The statue honoring Theodore "Terrible Ted" Lindsay, by artist David Arrigo, will stand in the concourse next to the statues of Gordie Howe and Alex Delvecchio. On Thursday night, the Red Wings unveiled Delvecchio's statue. Howe's statue was unveiled in 2007.
The statue that will immortalize Lindsay is one of two great honors he'll receive this week. On Wednesday, Lindsay will receive the Lester Patrick Award, along with Phil Housley, Bob Naegele Jr. and Brian Burke, for his contributions to American hockey.
"What a wonderful week," Lindsay said. "When you play a game that you love, look what you get."
While Lindsay is obviously thrilled by the honor, there's always been a side of him that leads to quotes like this: "I often think of the times that I've visited different cities and walked down major boulevards or through the public parks and see the statues of famous people who discovered this or that, or the pioneers in the founding of the country and ... the birds crap all over them. I'm glad my statue will be indoors. Hopefully, there're no birds in Joe Louis Arena."
"The Production Line II," comprised of Delvecchio centering left wing Lindsay and right wing Howe, was one of hockey's greatest and it followed the original "Production Line" of Lindsay, Howe and Sid Abel. The Red Wings won the NHL's regular-season title seven straight seasons from 1949-55 and four Stanley Cups in that time, in 1950, 1952, 1954 and 1955.
The Red Wings won the first two Stanley Cups with Abel at center and the last two with Delvecchio in the pivot.
"We had great teams and we had great chemistry," Lindsay said. "Everybody was for everybody. If a goal was scored against us, it wasn't the right winger's fault, it wasn't the defense's fault, it wasn't the goalie's fault. It was OUR fault, all six guys on the ice.
"On the Production Line, we were all gifted with talent. In my time, I was the best left winger in the world. We knew, instinctively, where each of us was on the ice. Sid Abel was like a father to Gordie and me. He was just back from World War II and was a great asset to us because we were inexperienced and we were a great asset to him because we had young legs. I had great respect for him.
"Alex was a tremendous player. In his first two seasons, when he was on the other line, Gordie and I would sit on the bench and just marvel at what he did with the puck. He reminds me of Pavel Datsyuk, that caliber of player. Alex was very easygoing and it looked like he wasn't moving fast because he was an effortless skater. But nobody ever chased him and caught him. He was a gifted passer who could put the puck on your stick like it was a feather."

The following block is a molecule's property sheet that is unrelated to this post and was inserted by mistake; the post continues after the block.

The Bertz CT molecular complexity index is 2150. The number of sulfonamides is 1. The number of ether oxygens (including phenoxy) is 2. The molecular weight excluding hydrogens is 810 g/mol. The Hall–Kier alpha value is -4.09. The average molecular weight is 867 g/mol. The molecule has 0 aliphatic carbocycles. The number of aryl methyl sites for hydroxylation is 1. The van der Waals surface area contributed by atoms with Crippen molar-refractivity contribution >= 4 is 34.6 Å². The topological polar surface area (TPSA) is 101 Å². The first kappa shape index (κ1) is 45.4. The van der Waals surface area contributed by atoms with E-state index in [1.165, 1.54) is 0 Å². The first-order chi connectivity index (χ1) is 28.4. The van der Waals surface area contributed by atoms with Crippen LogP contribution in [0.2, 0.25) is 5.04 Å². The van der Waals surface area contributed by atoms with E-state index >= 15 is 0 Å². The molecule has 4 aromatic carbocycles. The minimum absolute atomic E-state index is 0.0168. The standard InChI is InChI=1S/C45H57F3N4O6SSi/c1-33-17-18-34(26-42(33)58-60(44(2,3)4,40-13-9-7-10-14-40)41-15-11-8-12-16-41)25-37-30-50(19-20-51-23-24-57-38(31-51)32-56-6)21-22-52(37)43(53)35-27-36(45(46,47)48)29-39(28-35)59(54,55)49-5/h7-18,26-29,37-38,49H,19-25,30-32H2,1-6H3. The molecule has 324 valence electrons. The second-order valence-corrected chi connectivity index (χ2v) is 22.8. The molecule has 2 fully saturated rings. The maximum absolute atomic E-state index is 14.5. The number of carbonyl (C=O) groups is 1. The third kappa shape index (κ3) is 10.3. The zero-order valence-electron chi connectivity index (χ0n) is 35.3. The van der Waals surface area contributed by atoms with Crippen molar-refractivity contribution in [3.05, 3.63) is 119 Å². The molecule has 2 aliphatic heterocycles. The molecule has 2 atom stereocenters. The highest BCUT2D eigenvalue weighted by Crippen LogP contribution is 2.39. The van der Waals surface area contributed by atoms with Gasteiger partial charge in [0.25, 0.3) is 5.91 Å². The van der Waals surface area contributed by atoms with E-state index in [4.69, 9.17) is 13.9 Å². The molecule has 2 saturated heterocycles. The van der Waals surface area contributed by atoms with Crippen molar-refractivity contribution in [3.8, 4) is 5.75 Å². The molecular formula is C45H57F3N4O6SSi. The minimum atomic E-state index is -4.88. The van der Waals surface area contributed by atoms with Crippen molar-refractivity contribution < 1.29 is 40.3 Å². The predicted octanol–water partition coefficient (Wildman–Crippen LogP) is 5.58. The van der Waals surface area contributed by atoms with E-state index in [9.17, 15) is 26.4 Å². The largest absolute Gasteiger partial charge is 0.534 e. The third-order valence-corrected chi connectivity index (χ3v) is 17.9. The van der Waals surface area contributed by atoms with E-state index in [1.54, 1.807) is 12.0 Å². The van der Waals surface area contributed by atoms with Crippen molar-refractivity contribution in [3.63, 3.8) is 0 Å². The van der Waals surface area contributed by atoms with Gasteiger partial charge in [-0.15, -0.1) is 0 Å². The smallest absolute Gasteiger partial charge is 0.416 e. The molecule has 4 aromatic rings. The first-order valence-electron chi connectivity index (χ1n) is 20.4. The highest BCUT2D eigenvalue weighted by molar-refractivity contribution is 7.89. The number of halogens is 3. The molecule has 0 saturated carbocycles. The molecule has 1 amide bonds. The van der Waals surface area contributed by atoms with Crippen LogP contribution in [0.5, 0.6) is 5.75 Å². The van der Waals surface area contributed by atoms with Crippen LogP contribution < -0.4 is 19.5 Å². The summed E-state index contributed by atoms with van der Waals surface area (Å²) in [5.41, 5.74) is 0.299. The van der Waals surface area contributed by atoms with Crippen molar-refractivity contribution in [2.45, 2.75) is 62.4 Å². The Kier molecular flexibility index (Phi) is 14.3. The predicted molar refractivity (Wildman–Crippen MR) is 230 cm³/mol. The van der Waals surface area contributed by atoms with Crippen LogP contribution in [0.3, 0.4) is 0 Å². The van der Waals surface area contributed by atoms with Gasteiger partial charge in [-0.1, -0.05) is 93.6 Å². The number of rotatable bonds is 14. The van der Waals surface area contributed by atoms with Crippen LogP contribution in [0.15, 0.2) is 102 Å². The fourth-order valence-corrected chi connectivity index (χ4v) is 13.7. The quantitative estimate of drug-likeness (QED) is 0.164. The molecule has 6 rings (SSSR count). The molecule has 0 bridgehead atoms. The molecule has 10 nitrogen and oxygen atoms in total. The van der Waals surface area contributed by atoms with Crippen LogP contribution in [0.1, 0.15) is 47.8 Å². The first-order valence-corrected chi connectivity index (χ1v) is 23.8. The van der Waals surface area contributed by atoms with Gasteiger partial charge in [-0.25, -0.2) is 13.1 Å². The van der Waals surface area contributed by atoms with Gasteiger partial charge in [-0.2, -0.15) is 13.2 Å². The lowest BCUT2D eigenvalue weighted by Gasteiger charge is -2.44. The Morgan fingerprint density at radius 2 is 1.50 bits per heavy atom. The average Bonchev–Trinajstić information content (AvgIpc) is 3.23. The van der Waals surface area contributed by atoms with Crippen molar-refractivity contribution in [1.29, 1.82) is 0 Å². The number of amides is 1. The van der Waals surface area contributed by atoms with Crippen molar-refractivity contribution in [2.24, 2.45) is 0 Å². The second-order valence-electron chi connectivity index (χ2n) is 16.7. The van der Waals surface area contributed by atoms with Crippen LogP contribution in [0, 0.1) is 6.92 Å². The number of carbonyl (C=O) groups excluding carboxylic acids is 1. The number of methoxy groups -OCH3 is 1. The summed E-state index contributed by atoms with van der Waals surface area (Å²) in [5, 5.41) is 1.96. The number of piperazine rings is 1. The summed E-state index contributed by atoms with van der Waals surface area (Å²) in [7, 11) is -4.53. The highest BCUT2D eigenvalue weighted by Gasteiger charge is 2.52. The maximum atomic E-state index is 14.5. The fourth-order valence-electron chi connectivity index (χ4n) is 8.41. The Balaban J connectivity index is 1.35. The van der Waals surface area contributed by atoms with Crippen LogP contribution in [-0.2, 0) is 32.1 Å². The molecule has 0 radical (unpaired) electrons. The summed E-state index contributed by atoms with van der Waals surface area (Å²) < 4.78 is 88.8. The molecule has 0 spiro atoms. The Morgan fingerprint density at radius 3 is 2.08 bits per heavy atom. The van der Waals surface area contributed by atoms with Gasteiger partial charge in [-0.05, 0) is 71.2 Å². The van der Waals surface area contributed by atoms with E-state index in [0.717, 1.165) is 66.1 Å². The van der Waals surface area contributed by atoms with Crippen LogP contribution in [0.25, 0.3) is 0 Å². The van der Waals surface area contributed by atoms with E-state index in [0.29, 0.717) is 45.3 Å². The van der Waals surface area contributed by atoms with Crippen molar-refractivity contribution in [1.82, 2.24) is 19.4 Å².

Lindsay was a highly skilled player who competed with a ferocity rarely seen in any sport, hence the nickname. In a high percentage of vintage Lindsay photos, he's bleeding. If there's an opponent in the photo, most likely, he's bleeding too. He was good because there was an inner fire that demanded it.
Lindsay was smaller than a lot of NHL players, but he used everything at his disposal. Legend has it that the NHL created the elbowing and kneeing penalties to counteract some of Lindsay's actions.
Lindsay grew up in the gold-mining town of Kirkland Lake, Ontario, and played juniors with the St. Michael's Majors. At season's end, he and fellow Kirkland Laker Gus Mortson joined the Oshawa Generals and helped them to the 1944 Memorial Cup. Lindsay joined the Red Wings the next season.
Lindsay led the NHL in scoring during the 1949-50 season, winning the Art Ross Trophy with 23 goals and a League-leading 55 assists in 69 games. Lindsay also led the NHL with 55 assists in 1956-57, his last season in Detroit. Lindsay led all Stanley Cup performers in 1952 with 5 goals and 7 points. He led the playoffs with 6 assists in 1949.
"We had great teams and we had great chemistry. Everybody was for everybody. If a goal was scored against us, it wasn't the right winger's fault, it wasn't the defense's fault, it wasn't the goalie's fault. It was OUR fault, all six guys on the ice." -- Ted LindsayLindsay can back up his claim that he was "the best left winger in the NHL during my career." He was named to the NHL First All-Star Team eight times, including five years in a row from 1950-54. He was also named to the team in 1948 and 1956-57. He was named to the NHL Second All-Star Team in 1949. Lindsay played in the NHL All-Star Game 11 times in his first 13 seasons.
Lindsay was traded to the Chicago Blackhawks in 1957. He played three seasons there and retired. Four years later, Abel, then Red Wings general manager, talked him into returning for another season. He had 28 points that season at age 40, two more than he had in his final season with Chicago.